angel food cake
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Why is it called angel food cake? I suppose it’s difficult to imagine old Gabriel tucking into a juicy, rare T-bone steak, or shovelling in platefuls of bangers and mash. But take Michael on the other hand - he’s a big, strapping, sword-wielding lad (erm - archangel) with an enormous shield, and just look at the wings on him! Sure takes a couple of muscles to carry that pair around! Without proper food down him, I seriously doubt he could find the strength to leads God's armies against Satan's forces elsewhere than up the garden path.
Michael aside though, angel food is, both in actual cake and in perception, airy-fairy, floaty, fluffy and insubstantial. It’s like eating cloud. Really sweet cloud. But surprisingly, it can be sliced and layered, filled with cream and fruit and curd without fear of collapsing. What it is basically is a butterless, fatless, egg yolk-less sponge. Airy-fairy.
I was really worried that it wouldn’t hold, whites beaten to a lovely stiff meringue, but seeing as there’s nothing else to hold it apart from a bit of cream of tartar, I thought it might rise sky-high in the oven and collapse in a heap when removed. No fear - it holds great, better than a couple of genoises I’ve encountered.
The only downside - if it IS a downside - is that you’re left with about a million egg yolks afterwards so you have to very quickly bake a gateau Breton or make industrial quantities of mayo.
angel food cakeServings: 12-16Time: about an hour and a half
- 360ml egg whites (11-12 eggs)
- 125g plain flour
- 300g caster sugar
- 1 tsp cream of tartar
- ½ tsp salt
- 1 tbsp. freshly squeezed lemon juice
- 2 tsp vanilla extract
- ½ tsp rose water or your favourite extract (almond, orange)
1. Sift the flour with half the amount of the sugar into a bowl. Preheat the oven to 180C/350F/gas 4. Get a two part angel food cake tube pan ready but do not grease it.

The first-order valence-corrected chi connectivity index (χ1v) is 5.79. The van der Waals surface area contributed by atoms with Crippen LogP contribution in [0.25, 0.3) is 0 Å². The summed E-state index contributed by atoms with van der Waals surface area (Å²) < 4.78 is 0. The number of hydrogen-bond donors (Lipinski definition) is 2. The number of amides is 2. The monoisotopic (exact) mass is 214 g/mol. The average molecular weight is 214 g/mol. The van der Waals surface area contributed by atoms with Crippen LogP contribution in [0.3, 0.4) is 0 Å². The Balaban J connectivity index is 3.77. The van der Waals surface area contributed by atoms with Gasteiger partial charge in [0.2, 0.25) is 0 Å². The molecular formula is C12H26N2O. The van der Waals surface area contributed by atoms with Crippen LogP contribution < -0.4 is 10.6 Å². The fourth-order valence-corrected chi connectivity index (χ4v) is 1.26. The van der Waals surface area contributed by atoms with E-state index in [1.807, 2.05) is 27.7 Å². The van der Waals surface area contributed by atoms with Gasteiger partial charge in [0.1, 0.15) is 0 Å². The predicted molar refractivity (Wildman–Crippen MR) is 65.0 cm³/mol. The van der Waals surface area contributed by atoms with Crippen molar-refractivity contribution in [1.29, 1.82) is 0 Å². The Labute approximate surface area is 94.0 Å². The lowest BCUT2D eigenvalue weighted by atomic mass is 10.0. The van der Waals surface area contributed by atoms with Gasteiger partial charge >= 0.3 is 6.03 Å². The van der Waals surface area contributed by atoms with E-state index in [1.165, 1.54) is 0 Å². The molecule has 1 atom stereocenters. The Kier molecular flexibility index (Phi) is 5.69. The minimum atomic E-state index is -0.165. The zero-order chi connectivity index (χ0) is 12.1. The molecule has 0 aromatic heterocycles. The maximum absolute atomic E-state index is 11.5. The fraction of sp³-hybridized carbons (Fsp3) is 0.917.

2. Separate the eggs while cold – it’s much easier (some ideas for what to do with the egg yolks in the preface above) and bring them to room temperature. Place them in the bowl of a standing mixer with a balloon whisk attachment, or in a very large bowl if using a hand held mixer with a whisk. Beat until foamy. Add the cream of tartar, salt and the lemon juice and continue until soft peaks.
3. Start adding the remaining sugar, by a tablespoon, and continue beating until the meringue is stiff and glossy and the sugar is used up. Add the vanilla extract and your flavour and beat in.
4. Fold the flour and sugar mix into the meringue in four goes, using a spatula or a hand whisk – be careful not to deflate the mix. Pour it into the tin, cut a spatula through the batter to smooth it out and remove any air pockets.
5. Bake for 40-45 minutes until a skewer inserted into the middle comes out clean and the sponge springs back when gently pressed.
6. Immediately invert the tin and prop it up on an upturned bowl or small pot, so the cake is suspended in the tin. Leave it to cool completely.
7. When cold, run a palette knife around the sides of the tin to release the cake, then run it along the bottom and around the tube to unmould it. Place on a serving dish and decorate with strawberries, cream, and all things summery.